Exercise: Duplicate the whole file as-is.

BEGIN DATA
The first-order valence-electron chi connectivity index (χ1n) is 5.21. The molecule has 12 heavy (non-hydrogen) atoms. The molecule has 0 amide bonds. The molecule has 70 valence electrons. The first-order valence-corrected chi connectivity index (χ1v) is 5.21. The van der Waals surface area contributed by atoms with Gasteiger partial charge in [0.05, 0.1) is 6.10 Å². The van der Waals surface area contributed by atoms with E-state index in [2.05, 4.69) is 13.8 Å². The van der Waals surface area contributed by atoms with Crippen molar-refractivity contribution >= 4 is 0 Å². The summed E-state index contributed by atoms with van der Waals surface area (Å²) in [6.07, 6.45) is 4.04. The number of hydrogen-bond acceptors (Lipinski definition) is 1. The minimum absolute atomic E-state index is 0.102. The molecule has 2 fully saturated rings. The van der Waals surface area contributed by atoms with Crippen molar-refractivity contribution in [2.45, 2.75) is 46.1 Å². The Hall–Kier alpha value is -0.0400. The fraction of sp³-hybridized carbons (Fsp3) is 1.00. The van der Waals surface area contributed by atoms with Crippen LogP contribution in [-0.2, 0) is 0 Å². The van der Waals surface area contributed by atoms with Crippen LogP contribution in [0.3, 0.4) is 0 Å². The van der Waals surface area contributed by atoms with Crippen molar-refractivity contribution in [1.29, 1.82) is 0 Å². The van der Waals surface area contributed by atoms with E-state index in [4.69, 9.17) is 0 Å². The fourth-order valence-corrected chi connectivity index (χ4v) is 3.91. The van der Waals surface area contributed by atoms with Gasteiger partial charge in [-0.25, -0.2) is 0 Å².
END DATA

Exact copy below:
The first-order valence-electron chi connectivity index (χ1n) is 5.21. The molecule has 12 heavy (non-hydrogen) atoms. The molecule has 0 amide bonds. The molecule has 70 valence electrons. The first-order valence-corrected chi connectivity index (χ1v) is 5.21. The van der Waals surface area contributed by atoms with Gasteiger partial charge in [0.05, 0.1) is 6.10 Å². The van der Waals surface area contributed by atoms with E-state index in [2.05, 4.69) is 13.8 Å². The van der Waals surface area contributed by atoms with Crippen molar-refractivity contribution >= 4 is 0 Å². The summed E-state index contributed by atoms with van der Waals surface area (Å²) in [6.07, 6.45) is 4.04. The number of hydrogen-bond acceptors (Lipinski definition) is 1. The minimum absolute atomic E-state index is 0.102. The molecule has 2 fully saturated rings. The van der Waals surface area contributed by atoms with Crippen molar-refractivity contribution in [2.45, 2.75) is 46.1 Å². The Hall–Kier alpha value is -0.0400. The fraction of sp³-hybridized carbons (Fsp3) is 1.00. The van der Waals surface area contributed by atoms with Crippen LogP contribution in [-0.2, 0) is 0 Å². The van der Waals surface area contributed by atoms with Crippen LogP contribution in [0.3, 0.4) is 0 Å². The van der Waals surface area contributed by atoms with Crippen molar-refractivity contribution in [1.29, 1.82) is 0 Å². The van der Waals surface area contributed by atoms with E-state index in [4.69, 9.17) is 0 Å². The fourth-order valence-corrected chi connectivity index (χ4v) is 3.91. The van der Waals surface area contributed by atoms with Gasteiger partial charge in [-0.25, -0.2) is 0 Å².